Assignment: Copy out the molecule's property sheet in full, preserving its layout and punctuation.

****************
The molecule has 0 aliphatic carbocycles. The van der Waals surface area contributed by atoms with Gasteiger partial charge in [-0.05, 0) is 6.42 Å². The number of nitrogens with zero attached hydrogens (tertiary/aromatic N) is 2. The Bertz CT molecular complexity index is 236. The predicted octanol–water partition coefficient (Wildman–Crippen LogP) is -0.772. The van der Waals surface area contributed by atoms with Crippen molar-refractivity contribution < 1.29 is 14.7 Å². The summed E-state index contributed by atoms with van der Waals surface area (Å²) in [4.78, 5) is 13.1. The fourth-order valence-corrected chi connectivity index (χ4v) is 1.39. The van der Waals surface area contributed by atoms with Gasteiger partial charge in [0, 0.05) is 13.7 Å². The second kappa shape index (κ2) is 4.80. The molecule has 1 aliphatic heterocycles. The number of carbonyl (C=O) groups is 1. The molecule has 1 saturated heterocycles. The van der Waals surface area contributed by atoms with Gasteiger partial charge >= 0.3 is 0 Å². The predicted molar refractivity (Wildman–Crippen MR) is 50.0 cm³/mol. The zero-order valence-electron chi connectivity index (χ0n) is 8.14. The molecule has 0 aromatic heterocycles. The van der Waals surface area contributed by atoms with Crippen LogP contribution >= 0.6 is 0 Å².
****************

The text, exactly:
The molecule has 0 aliphatic carbocycles. The van der Waals surface area contributed by atoms with Gasteiger partial charge in [-0.05, 0) is 6.42 Å². The number of nitrogens with zero attached hydrogens (tertiary/aromatic N) is 2. The Bertz CT molecular complexity index is 236. The predicted octanol–water partition coefficient (Wildman–Crippen LogP) is -0.772. The van der Waals surface area contributed by atoms with Crippen molar-refractivity contribution < 1.29 is 14.7 Å². The summed E-state index contributed by atoms with van der Waals surface area (Å²) in [4.78, 5) is 13.1. The fourth-order valence-corrected chi connectivity index (χ4v) is 1.39. The van der Waals surface area contributed by atoms with Gasteiger partial charge in [0, 0.05) is 13.7 Å². The second kappa shape index (κ2) is 4.80. The molecule has 1 aliphatic heterocycles. The number of carbonyl (C=O) groups is 1. The molecule has 1 saturated heterocycles. The van der Waals surface area contributed by atoms with Gasteiger partial charge >= 0.3 is 0 Å². The predicted molar refractivity (Wildman–Crippen MR) is 50.0 cm³/mol. The zero-order valence-electron chi connectivity index (χ0n) is 8.14. The molecule has 0 aromatic heterocycles. The van der Waals surface area contributed by atoms with Crippen LogP contribution >= 0.6 is 0 Å².